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Section Review 19 - Section Review 19.1 Key Terms Forces...

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Section Review 19.1 Key Terms Forces for change  Change  Planned change  Change agents  Manipulation  Cooptation Case Studies Samsung  Wherehouse Entertainment  Tower Records  Toyota Motor Corporation  Harvard University Summary Change  is a constant in the contemporary environment. Forces for change include the  changing nature of the workforce, technology, economic shocks, competition, social trends,  and world politics. While change involves making things different, planned change are both  proactive and purposeful. The goals of planned change are improving the ability of the  organization to adapt to changes in its environment and changing employee behavior.  Change agents are responsible for initiating and managing change within an organization.  These individuals can be managers or non-managers, either insiders or third parties.  Change agents may try to  minimize resistance to change  by education and  communication, participation, building support and commitment, negotiation, manipulation  and cooptation, selecting people who accept change, and coercion. Coercion is the least  effective strategy. Examples include threats of transfer, loss of promotions, negative  performance evaluations, and a poor letter of recommendation.  Section Outline I. Forces for Change 
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A. Nature of the workforce  B. Technology  C. Economic shocks  D. Competition  E. Social trends  F. World politics II. Managing Planned Change  A. Change  B. Planned change  C. Change agents III. Resistance to Change  A. Resistance to change  1. Overt  2. Implicit  3. Immediate  4. Deferred B. Forces resisting change  1. Individual sources  2. Organizational source C. Overcoming resistance to change  1. Education and communication  2. Participation  3. Build support and commitment  4. Negotiation  5. Manipulation and cooptation  6. Select people who accept change  7. Coercion D. The politics of change Section Review 19.2 Key Terms Lewin's Three-Step Model  Unfreezing  Movement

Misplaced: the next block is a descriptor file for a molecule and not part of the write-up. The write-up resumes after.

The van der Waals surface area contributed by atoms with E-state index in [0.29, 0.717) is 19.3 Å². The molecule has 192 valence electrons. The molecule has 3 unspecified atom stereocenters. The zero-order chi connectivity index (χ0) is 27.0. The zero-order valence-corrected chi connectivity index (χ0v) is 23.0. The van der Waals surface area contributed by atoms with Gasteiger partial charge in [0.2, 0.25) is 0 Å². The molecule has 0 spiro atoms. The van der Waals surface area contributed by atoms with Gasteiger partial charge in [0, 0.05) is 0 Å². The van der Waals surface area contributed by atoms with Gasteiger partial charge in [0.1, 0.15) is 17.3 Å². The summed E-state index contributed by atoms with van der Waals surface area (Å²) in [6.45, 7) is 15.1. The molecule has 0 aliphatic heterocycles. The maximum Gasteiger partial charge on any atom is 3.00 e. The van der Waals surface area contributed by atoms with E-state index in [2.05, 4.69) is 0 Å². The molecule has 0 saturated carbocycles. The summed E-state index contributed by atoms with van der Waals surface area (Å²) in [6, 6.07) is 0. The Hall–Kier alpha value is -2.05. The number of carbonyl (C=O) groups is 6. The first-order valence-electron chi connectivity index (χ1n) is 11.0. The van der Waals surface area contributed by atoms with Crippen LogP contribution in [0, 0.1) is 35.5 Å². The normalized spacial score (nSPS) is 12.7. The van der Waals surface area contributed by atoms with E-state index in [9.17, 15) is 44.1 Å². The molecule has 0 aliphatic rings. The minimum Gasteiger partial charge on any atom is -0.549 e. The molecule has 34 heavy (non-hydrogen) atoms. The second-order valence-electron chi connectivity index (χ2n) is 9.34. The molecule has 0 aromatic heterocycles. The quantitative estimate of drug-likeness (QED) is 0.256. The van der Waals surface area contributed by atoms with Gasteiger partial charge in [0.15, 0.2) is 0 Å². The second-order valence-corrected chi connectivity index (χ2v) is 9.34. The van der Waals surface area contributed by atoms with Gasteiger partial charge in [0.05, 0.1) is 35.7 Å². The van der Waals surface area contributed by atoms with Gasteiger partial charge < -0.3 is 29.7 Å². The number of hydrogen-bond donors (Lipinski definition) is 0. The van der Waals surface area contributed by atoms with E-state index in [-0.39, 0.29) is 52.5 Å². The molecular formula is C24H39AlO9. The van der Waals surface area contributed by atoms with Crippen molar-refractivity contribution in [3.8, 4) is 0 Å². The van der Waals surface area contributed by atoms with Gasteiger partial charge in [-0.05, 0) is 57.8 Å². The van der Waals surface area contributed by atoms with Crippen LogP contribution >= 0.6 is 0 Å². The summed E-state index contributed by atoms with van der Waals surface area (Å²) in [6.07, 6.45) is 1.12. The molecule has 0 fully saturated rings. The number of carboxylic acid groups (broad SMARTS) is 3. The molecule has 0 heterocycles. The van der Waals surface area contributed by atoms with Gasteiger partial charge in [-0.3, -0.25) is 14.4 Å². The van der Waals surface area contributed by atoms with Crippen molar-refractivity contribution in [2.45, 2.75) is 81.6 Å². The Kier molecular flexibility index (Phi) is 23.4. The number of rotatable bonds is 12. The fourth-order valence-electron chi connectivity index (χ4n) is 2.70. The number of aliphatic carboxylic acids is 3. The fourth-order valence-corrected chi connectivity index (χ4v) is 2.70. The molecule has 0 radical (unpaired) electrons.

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Refreezing  Driving forces  Restraining forces  Kotter's 8-Step Plan for Change  Action research  Organizational development  Sensitivity training  Survey feedback  Process consultation  Team building  Intergroup development  Appreciative inquiry Case Studies American Airlines  Roadway Express Summary Lewin's three-step model  of change consists of three steps: unfreezing the status quo,  movement to a new state, and refreezing the new change to make it permanent. It attempts  to increase driving forces, which direct behavior away from the status quo, and decrease  restraining forces, which hinder movement from the existing equilibrium. 
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